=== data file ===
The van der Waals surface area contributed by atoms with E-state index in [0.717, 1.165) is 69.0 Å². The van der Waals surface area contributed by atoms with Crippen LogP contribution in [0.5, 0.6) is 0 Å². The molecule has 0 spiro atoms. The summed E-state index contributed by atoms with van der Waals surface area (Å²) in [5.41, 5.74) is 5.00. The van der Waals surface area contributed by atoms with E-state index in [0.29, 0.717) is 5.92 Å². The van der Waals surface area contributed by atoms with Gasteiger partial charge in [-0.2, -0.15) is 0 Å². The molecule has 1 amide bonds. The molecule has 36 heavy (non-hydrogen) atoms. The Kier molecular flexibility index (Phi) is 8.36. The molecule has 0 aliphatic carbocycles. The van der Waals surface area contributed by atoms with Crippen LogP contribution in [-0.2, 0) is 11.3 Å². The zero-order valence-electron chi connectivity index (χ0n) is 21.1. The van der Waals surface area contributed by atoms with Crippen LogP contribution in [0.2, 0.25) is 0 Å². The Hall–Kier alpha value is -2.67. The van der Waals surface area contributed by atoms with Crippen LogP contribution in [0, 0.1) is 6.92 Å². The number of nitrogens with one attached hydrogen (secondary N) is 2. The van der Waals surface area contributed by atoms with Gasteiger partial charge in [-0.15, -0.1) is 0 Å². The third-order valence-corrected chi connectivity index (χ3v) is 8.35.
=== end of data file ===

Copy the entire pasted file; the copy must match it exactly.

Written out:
The van der Waals surface area contributed by atoms with E-state index in [0.717, 1.165) is 69.0 Å². The van der Waals surface area contributed by atoms with Crippen LogP contribution in [0.5, 0.6) is 0 Å². The molecule has 0 spiro atoms. The summed E-state index contributed by atoms with van der Waals surface area (Å²) in [5.41, 5.74) is 5.00. The van der Waals surface area contributed by atoms with E-state index in [0.29, 0.717) is 5.92 Å². The van der Waals surface area contributed by atoms with Gasteiger partial charge in [-0.2, -0.15) is 0 Å². The molecule has 1 amide bonds. The molecule has 36 heavy (non-hydrogen) atoms. The Kier molecular flexibility index (Phi) is 8.36. The molecule has 0 aliphatic carbocycles. The van der Waals surface area contributed by atoms with Crippen LogP contribution in [-0.2, 0) is 11.3 Å². The zero-order valence-electron chi connectivity index (χ0n) is 21.1. The van der Waals surface area contributed by atoms with Crippen LogP contribution in [0.2, 0.25) is 0 Å². The Hall–Kier alpha value is -2.67. The van der Waals surface area contributed by atoms with Crippen LogP contribution in [0, 0.1) is 6.92 Å². The number of nitrogens with one attached hydrogen (secondary N) is 2. The van der Waals surface area contributed by atoms with Gasteiger partial charge in [-0.15, -0.1) is 0 Å². The third-order valence-corrected chi connectivity index (χ3v) is 8.35.